During the First World War, the ironically named Professor Cannon coined the phrase ‘flight or fight’ to describe activity of the sympathetic nervous system, while the parasympathetic nervous system was responsible for ‘rest and digest’. The first of these phrases, more so than the second, caught on, and became a core doctrine of neurophysiology. Schoolchildren learn about ‘fight or flight’, and the phrase is commonly bandied about in the media. The reasons Walter Cannon’s phrases have seen such popularity is because, for
one thing, they have catchy rhymes and describe the relationship between the two branches of the autonomic nervous system reasonably well. Activity in the sympathetic nervous system stimulates the heart, raises blood pressure and heart rate and contractility, diverts blood to the muscles and brain and away from the digestive tract, dilates the small airways in the lungs (allowing more oxygen to enter the blood) while the pupil of the eye dilates, allowing more light into the eye. These are clearly adaptations to danger and characteristic physiological responses to fear (flight) and anger (fight). A serious limitation of this model is that activity of the sympathetic nervous system (SNS) and the catecholamine neurotransmitter molecules it synthesises and releases have essential functions that have little to do with anger or fear and less to do with fighting or running away. This function might reasonably be described as ‘activation’, meaning both physical and mental activation.
Of course the parasympathetic nervous system is also involved in activation – of the salivary and other digestive glands, of the involuntary muscles in the lungs and elsewhere, and the neurotransmitter released from its synapses, acetyl choline, is one of several (usually) stimulatory transmitters. Having said that, the sympathetic nervous system plays a more obvious role in mental excitement and preparation of the muscles for action. Walter Cannon spent his working life at Harvard University, doing research at the Department of Physiology from 1900 till his retirement in 1942 (during the Second World War). His position as Professor and Chairman of the Department of Physiology at Harvard Medical School (since 1906) helped make his phrases ‘fight or flight’ and ‘rest and digest’ famous around the world, but it is less often taught to medical students as to what the nature of his research was. What his techniques were, what animals he experimented on, or how and why he conducted the particular experiments he performed. The title of the book in which he coined the phrase ‘fight and flight’ gives a good idea of where Cannon’s interests lay, in terms of human and animal emotions: Pain, Hunger, Fear and Rage: An Account of Recent Researches into the Function of Emotional Excitement. It is clear that what the eminent physiology professor meant by ‘emotional excitement’ is not what the advertisers are trying to induce with their slick photos of new cars, elegant perfume bottles, exotically-named confectionaries and travel destinations. He was not talking about the excitement of love or of new discoveries or insights.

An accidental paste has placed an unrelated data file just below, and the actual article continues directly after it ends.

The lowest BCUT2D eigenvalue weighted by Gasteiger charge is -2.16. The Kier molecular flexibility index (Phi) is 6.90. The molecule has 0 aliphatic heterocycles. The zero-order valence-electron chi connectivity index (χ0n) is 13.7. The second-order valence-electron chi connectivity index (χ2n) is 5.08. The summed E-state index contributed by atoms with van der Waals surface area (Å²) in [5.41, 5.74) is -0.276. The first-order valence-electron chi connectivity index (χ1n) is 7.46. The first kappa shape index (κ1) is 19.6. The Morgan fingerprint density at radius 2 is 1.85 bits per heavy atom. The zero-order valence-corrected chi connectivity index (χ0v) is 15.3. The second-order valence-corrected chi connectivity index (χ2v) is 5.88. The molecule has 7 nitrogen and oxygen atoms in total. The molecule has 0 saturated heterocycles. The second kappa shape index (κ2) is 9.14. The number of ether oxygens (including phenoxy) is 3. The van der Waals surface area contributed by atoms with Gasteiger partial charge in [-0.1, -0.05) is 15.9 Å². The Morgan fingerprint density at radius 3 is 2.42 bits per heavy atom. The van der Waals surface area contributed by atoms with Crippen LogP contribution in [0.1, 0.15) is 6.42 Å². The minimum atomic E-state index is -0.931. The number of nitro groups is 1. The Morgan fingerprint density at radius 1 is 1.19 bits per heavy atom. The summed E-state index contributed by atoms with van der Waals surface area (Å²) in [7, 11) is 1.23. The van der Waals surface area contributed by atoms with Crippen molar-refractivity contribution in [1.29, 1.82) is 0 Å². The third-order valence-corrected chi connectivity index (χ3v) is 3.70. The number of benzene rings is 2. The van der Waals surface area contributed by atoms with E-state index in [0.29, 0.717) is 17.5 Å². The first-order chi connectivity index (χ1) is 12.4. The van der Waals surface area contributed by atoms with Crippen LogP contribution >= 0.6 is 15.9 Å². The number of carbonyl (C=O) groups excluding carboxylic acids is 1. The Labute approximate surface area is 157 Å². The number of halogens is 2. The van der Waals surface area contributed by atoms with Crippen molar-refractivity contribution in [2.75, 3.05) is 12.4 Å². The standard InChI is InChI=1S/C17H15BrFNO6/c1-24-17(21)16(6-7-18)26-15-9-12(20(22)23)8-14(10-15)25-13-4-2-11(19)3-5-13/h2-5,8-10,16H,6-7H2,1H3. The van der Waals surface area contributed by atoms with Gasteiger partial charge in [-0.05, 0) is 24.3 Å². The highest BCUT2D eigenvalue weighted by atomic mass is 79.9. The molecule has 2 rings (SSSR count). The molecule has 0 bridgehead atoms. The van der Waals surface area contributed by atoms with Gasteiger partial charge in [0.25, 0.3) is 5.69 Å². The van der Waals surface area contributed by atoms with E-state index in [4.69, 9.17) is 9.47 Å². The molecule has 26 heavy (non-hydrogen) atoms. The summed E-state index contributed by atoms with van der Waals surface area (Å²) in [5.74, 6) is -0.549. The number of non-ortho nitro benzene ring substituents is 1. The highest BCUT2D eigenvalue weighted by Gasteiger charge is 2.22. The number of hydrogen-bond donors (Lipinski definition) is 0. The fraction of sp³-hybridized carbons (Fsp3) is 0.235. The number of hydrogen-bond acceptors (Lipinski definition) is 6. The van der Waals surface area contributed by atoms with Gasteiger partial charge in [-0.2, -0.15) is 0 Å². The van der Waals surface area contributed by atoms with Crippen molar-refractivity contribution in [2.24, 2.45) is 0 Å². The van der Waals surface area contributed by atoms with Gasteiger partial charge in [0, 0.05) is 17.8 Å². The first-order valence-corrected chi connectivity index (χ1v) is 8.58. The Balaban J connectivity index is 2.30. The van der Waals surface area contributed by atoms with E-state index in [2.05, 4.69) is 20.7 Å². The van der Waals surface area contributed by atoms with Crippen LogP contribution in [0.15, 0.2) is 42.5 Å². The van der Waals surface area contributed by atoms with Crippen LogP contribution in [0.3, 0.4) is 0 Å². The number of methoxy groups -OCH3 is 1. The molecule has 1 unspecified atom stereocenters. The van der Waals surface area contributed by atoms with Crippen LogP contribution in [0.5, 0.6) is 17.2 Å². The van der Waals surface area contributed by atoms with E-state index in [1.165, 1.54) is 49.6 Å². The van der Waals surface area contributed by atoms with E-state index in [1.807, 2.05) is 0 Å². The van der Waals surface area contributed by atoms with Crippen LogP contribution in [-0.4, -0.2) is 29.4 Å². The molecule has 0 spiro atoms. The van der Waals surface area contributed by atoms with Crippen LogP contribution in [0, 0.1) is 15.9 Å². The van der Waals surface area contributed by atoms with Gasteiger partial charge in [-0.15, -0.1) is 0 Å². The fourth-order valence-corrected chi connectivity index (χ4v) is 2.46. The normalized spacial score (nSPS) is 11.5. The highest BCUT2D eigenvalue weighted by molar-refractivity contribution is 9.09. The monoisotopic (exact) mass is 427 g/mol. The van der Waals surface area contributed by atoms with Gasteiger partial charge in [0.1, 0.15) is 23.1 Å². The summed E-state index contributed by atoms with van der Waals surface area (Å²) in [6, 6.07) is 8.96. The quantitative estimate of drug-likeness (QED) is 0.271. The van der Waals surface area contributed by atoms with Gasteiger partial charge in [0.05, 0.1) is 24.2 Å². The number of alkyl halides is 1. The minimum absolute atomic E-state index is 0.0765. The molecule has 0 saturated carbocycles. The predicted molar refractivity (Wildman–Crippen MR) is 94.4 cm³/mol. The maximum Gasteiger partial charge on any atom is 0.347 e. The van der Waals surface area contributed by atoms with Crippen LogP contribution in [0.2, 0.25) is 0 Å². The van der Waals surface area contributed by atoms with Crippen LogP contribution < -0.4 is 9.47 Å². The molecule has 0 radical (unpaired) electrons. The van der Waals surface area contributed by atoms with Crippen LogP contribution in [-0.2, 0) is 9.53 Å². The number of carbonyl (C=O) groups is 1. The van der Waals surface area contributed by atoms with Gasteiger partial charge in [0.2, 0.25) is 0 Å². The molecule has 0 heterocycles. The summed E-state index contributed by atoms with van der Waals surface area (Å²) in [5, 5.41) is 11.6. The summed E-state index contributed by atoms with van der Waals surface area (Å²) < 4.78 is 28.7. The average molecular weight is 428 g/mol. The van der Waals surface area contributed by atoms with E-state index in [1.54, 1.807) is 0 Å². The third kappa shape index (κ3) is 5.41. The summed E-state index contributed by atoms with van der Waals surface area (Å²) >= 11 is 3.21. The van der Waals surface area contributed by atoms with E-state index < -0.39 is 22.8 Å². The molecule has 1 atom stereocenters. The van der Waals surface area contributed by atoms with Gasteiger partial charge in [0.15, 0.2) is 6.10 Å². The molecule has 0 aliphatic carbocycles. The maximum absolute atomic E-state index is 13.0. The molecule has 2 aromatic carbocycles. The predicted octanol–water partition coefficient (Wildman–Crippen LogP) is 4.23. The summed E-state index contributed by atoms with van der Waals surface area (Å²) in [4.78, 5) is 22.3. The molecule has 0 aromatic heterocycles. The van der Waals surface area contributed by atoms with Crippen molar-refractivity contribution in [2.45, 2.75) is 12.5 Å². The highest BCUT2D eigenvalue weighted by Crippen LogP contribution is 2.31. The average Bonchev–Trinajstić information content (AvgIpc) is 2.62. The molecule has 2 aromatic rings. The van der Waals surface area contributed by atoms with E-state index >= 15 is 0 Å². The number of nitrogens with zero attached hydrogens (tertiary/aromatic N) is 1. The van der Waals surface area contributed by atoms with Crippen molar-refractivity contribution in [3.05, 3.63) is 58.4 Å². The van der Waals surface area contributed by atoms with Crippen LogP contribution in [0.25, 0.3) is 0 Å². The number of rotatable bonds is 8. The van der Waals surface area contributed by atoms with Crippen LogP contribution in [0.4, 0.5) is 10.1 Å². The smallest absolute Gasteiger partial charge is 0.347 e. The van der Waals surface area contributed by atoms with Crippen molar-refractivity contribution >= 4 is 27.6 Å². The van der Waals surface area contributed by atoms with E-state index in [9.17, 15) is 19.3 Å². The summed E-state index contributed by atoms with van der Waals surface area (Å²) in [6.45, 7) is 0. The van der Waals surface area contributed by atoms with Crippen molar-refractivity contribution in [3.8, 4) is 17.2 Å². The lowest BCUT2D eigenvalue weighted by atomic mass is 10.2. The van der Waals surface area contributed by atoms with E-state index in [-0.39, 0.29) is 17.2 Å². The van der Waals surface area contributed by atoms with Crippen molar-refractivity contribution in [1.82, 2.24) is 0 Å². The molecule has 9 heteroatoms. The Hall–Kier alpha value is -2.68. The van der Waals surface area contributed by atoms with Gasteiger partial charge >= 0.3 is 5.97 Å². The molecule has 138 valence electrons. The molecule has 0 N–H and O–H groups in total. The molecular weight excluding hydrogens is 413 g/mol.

No, Walter Cannon, seen in this portrait, had a grim view of what it means to be excited – the unpleasant emotions of pain, hunger, fear and rage.